Coinvest with service providers for the long term. Jointly identify new outsourcing locations, both onshore or offshore, including centers of excellence. Investing together can help attract talent and rapidly build new capabilities. Coinvesting requires senior managers to commit to a strategic relationship. Leading companies ensure their teams have on-the-ground knowledge of local regulations, talent, logistics, and cultural issues. A good service partner can accelerate results and provide greater certainty of outcomes. One global tech service provider established a hub for Airbus in Bengaluru to support a platform-based approach in product development. That move gave Airbus access to new talent pools and reduced its costs.
For engineering and R&D service providers, the strategic shift toward outsourcing will provide huge opportunities in the coming decade. Leaders are likely to see annual revenue growth of 20% to 25% a year. However, meeting that surge in demand poses challenges. The emerging leaders have differentiated domain expertise, leading-edge engineering processes, and attractive employee value propositions. They also focus on a few strategic imperatives:
Become a talent magnet. Make employee experience a top priority. In a supply-constrained market, firms with the best track record in hiring and retaining talent have a significant advantage. Leaders ensure compensation packages reward those with scarce skills rather than just rewarding them based on tenure. They also create a flexible working environment and provide career path transparency and global mobility, which are increasingly important factors for young professionals.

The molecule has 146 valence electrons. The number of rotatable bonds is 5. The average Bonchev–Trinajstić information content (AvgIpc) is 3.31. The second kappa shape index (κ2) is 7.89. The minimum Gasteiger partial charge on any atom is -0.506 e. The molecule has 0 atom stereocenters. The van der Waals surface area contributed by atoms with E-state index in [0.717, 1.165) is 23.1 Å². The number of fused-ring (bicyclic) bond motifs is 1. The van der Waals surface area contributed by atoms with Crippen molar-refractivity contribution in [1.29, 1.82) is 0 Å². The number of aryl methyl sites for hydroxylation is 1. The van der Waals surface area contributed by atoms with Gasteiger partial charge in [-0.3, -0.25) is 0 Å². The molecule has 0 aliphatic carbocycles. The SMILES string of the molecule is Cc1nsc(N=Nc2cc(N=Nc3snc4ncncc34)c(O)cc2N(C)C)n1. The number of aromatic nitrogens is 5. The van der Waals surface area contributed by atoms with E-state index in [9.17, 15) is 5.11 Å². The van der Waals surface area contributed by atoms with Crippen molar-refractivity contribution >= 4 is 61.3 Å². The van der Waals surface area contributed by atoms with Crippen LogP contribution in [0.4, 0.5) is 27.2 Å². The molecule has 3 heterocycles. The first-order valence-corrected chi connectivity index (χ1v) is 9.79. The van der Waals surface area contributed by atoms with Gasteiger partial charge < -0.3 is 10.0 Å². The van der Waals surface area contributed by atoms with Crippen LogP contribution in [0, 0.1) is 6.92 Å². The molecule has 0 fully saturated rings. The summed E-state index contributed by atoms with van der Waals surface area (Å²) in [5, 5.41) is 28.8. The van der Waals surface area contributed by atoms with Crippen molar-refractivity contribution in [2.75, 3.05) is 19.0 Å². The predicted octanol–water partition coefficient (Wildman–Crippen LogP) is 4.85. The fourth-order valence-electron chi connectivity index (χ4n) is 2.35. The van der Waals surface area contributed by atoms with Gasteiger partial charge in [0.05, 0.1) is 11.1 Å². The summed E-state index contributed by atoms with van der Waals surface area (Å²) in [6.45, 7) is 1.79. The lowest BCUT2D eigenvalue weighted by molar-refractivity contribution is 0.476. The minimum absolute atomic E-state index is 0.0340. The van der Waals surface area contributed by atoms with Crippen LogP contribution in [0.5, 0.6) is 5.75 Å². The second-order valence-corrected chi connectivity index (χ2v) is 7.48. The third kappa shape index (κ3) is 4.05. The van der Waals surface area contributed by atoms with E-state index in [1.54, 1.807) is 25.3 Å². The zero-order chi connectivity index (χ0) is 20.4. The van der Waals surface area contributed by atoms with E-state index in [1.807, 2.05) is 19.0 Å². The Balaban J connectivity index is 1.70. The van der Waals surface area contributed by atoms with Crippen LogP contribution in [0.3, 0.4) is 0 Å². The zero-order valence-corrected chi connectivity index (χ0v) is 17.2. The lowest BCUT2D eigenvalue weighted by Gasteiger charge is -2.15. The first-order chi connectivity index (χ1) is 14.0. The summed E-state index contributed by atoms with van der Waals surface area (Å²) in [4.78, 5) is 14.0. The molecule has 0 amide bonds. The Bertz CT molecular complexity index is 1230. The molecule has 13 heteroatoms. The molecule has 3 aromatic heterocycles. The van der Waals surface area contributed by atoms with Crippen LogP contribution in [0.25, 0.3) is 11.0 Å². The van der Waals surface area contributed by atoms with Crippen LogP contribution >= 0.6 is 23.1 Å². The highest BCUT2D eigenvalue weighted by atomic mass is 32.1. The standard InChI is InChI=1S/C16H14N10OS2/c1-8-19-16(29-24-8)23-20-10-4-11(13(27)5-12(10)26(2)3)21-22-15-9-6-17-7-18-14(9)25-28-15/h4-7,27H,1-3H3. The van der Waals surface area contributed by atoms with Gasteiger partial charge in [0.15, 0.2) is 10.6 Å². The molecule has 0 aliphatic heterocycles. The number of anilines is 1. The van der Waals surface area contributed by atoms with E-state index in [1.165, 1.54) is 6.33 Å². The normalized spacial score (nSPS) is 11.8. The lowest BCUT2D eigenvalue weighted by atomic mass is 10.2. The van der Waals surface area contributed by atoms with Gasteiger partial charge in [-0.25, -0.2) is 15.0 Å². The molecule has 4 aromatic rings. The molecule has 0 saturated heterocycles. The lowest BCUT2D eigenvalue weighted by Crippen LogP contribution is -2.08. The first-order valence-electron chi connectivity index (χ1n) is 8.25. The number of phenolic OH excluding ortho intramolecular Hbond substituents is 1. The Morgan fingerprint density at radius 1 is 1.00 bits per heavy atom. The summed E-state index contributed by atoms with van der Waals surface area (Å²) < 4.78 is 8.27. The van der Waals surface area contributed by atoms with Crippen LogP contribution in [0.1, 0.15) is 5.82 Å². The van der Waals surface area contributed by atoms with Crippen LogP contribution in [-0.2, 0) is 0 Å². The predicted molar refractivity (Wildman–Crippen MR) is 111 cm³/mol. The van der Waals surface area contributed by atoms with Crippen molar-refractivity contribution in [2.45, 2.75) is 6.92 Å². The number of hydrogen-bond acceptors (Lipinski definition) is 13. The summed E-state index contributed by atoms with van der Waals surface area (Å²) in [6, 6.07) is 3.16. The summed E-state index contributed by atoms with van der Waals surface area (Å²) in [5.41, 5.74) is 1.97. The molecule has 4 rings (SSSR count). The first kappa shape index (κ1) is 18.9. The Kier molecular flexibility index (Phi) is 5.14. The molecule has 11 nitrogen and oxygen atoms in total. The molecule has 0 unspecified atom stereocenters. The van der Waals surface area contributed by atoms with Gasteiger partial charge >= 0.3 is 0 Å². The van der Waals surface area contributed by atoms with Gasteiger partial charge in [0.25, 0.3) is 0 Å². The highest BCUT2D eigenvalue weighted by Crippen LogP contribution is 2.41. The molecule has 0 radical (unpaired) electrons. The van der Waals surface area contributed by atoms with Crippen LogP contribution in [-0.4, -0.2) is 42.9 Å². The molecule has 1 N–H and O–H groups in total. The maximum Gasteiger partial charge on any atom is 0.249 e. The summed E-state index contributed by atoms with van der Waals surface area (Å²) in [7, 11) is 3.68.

Combine digital and domain expertise. Many firms offer generic digital services today, but few can combine sector-specific engineering domain and digital expertise. Our research shows that out of a company’s total spending on digital engineering, more than 50% requires knowledge particular to an industry domain. For example, engineers need knowledge of aerospace engines to help build digital twins of those engines.
Develop a scalable operating model. Winning firms punch above their weight by combining cost and capability advantages. This requires large-scale offshore locations, an ecosystem of partners (e.g., semiconductor integrated device manufacturers, open-source consortia, and cloud service hyperscalers), and the ability to sell and deliver global projects. Engineering services firms that are still predominantly focusing on staff augmentation will need to build capabilities in project management, continuous performance improvement, and new pricing models.